You may say, in your own words:
Just like the community that Hare made, our community has people working together. Every day, people in our community work together to build homes, share food, teach children in school, have parties, and do many other things. People working together make sure we get letters and postcards at our homes, go to school, have clean and safe playgrounds to play on, and much more.
Invite children to give examples of people working together in the community. You may prompt them with examples of the workers who collect trash, people who work at a restaurant, the doctors, nurses, and assistants at a doctor’s office, or the adults who set up food for coffee hour or sing in a choir at your faith home.
Tell the children the name of the church, temple, synagogue, or mosque you will work with and any other details you know about the project. If you have permission forms for parents, distribute these now, or tell children (and their parents) to look for them on email.
Identify a religious educator or team working with the same age group at another faith home in your community. Choose a faith home with a population that differs from your own in ethnicity, race, religious beliefs, class, or another way. Propose working together on a two-stage project. First, have the two groups of children meet, play a game or two together, and prepare for the actual project. At a later date, convene the two groups again to do the actual project, out in the community.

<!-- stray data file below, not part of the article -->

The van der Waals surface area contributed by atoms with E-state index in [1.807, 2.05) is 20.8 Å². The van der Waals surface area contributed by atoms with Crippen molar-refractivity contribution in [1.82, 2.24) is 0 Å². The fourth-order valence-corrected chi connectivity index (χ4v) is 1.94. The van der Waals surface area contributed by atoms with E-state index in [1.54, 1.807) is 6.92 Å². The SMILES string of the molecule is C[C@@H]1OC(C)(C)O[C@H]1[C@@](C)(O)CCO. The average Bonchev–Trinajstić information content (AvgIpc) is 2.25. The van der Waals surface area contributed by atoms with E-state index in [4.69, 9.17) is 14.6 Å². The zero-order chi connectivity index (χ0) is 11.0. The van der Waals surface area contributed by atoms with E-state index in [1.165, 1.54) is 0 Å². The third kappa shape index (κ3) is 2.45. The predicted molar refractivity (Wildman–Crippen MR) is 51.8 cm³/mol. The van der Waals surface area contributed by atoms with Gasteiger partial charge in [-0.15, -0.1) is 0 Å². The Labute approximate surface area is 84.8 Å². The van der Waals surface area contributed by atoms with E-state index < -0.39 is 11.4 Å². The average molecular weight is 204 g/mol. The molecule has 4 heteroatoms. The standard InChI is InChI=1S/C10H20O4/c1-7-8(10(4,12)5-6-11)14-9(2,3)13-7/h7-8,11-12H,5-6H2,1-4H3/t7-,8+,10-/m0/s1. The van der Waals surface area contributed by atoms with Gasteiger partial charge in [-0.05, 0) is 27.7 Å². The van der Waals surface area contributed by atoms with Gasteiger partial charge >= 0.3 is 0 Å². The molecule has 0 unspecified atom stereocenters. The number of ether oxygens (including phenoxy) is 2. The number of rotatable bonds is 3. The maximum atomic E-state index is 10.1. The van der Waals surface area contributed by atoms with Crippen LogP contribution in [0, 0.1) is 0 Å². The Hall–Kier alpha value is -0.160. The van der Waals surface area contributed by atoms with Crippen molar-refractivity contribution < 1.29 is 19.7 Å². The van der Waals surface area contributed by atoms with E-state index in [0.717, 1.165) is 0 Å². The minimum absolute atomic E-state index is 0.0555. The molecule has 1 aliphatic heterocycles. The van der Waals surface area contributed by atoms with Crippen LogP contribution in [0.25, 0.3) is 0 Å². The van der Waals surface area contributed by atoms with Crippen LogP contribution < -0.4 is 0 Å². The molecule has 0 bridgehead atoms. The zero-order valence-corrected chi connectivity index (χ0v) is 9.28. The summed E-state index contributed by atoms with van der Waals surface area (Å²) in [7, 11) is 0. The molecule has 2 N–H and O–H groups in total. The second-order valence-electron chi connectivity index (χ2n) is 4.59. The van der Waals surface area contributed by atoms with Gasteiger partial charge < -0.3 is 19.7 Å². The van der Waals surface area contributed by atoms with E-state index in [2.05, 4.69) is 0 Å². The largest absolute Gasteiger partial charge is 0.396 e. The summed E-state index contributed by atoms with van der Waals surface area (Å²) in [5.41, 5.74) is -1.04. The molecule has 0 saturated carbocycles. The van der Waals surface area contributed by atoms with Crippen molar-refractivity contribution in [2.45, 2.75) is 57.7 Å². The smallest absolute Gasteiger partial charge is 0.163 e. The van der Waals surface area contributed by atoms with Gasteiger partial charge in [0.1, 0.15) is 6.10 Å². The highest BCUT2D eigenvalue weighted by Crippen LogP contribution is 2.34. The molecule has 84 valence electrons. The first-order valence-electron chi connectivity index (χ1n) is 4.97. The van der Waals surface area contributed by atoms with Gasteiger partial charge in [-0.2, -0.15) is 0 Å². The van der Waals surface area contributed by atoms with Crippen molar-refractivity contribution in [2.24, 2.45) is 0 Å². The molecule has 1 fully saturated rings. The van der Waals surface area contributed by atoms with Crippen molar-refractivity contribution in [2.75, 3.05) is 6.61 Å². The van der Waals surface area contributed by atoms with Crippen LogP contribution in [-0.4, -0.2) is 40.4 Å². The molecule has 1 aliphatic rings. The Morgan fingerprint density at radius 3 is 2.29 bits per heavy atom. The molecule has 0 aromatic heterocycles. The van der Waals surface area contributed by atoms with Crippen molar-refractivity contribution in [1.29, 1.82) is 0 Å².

Decide the community project together with the other religious educator(s). It could be very simple, such as serving cookies or other refreshments to people working on behalf of the community. One setting might be a polling place during an election. You might put cookies in small bags and pass them out to voters coming out of the polls. Thank voters for doing their part to help co-create a better community. You could also pass out bags to the poll workers.
If no elections are happening soon, you can appreciate others who work to make your community a better place. Pick two public schools, from diverse areas of towns – possibly one near your congregation and one near your partner congregation. Bring refreshments to the schools and serve them to the teachers and staff. Help children understand that though these might not be their teachers or their schools, these public workers contribute toward making our community a better place and hence we all benefit from their work.
These are just two examples. There are many other public servants whom you could honor. Be prepared with several possible scenarios before proposing the idea to a partner from another faith home, and be open to ideas he/she may suggest. You may both like to engage the children in brainstorming project ideas.
For more information contact firstname.lastname@example.org.
This work is made possible by the generosity of individual donors and congregations.
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Last updated on Friday, May 17, 2013.